In an opinion poll published by the newspaper Helsingin Sanomat, the conservative anti-immigration party could come out on top in the upcoming municipal elections which were supposed to be held in a few weeks, but which have now been postponed with the claim that a more difficult Corona situation would become even worse if people went and voted.
This represents quite a change, because at the beginning of the Corona crisis, support for the severe restrictions imposed by the Finnish government under the Social Democrat Sanna Marin was almost total.
The fact that the local elections have been postponed and will instead be held in June, was supported by almost all parliamentary parties in Finland, except the True Finns. The party believes that the postponement of the elections does not have much to do with Corona, but instead is an attempt to stop the rise of the True Finns.
The Finns Party has been compared by international media to the other Nordic conservative parties and similar nationalist and right-wing movements in Europe that share Euroscepticism and are critical of Islam.
Even if the party did not succeed in getting the municipal elections held as planned, the True Finns can instead rejoice in the latest opinion poll showing that it has become the largest party with as much as 21,5 percent. That is exactly one percent above Sanna Marine’s Social Democrats, which registered 20,5 percent.
As previously mentioned, all parties, including the True Finns, agreed on the Finnish Corona strategy a year ago. Now, however, Corona fatigue has set in with many Finns simply finding the current restrictions too harsh. True Finns have benefitted from this, as they are now the only party that wants to see a different strategy for the country.
“This is a kind of Corona fatigue,” said Kim Strandberg, professor of political science and political communication at the Turku Academy, speaking to Swedish Radio. He concluded: “True Finns are also the only party that clearly opposes the government’s Corona strategy.”
The party says that as the Corona epidemic in Finland progresses, the more confusing and obscure the ministers’ speeches have become. In less than a year and a half, several ministers in the government led by Prime Minister Sanna Marin have honed a skill to speak a lot, but offer no information.
The evasion of questions is particularly evident in parliamentary questioning sessions, the party complained on its website. “Question time is the most important forum for political debate in Finland, where MPs have the opportunity to ask their questions to ministers. Over the past year, however, it has been seen that no answers are often given. Question time easily gives the impression that the questioner and the respondent are talking about completely different things.”
Former Minister of Transport and Communications and long-term Member of Parliament Kimmo Sasi has also paid attention to Prime Minister Marin’s evasive answers. According to Sasi, confusing communication undermines credibility.
“The Prime Minister does not answer the questions asked of her, but avoids them with general descriptions of the situation or goals,” Sasi explained.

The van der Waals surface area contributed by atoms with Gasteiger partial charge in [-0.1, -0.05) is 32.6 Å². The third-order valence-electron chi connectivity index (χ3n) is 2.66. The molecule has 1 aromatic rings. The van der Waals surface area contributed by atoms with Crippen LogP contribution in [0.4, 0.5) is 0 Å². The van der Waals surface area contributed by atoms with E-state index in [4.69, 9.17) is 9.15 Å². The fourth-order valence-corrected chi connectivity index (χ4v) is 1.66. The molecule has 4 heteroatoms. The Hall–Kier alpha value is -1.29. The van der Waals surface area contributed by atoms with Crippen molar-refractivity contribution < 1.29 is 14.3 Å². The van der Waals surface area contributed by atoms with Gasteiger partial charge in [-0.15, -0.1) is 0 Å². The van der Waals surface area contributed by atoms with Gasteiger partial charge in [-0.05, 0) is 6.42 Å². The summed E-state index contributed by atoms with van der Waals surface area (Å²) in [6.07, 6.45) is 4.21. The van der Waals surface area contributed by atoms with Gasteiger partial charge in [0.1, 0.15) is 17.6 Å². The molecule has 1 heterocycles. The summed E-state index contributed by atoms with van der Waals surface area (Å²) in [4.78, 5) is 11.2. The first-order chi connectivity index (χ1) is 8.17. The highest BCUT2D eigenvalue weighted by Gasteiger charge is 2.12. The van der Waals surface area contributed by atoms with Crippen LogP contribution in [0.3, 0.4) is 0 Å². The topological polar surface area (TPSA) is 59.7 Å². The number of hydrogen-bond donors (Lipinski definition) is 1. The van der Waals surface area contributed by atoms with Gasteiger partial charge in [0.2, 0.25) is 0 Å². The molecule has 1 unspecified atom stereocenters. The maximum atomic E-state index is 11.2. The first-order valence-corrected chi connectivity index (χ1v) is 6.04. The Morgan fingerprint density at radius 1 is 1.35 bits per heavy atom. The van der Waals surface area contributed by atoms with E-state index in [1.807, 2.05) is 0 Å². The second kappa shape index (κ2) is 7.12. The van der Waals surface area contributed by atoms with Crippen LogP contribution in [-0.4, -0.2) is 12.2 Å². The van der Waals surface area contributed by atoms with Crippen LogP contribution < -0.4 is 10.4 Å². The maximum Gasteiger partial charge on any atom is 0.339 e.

Marin’s evasive answers, which focus on the background and on listing goals, have often been heard during parliamentary question sessions. Last week, Marin repeated her responses in an interview with MTV’s Ten News, where the prime minister did not provide an answer to any of the questions put to her.
Marin was asked what the prepared restrictions on movement were based on. In her reply, Marin said that she had described the matter before and said that the matter was being prepared, in addition to which she reiterated the question raised. There was no new information in the response.
“As I have previously described, then the government, of course, is preparing for and is prepared to act just in case of any kind of situation. At the moment, this preparatory work is done, this I have already described several times this spring. And it is precisely these questions that have been asked here that are now being answered, that is, what kind of action would then be taken, if necessary, what kind of movement should be restricted, but I would like to emphasize that the government has not yet dealt with this together. And the time for this will come later, but of course the preparatory work is being done,” she said.
Suomen Uutiset asked for the views and advice of the well-known speech and rhetoric trainer Antti Mustakallio. He has followed the ministers’ appearances in the media and during parliamentary questioning hours.
“It is sometimes difficult to find out from the ministers’ answers what their final point is. Although the criticism is now directed at government ministers, I do not think it is this government in particular, but it is a common and well-known occupational disease of politicians.”
Recently, the media has also drawn attention to the ministers’ inadequate responses. Mustakallio considers this to be a relevant media task. “It is only good that the media quotes it if politicians do not answer questions directly. In that case, politicians also know that their evasive responses will elicit a reaction, and at worst, for them, the result will be seen at the ballot box.”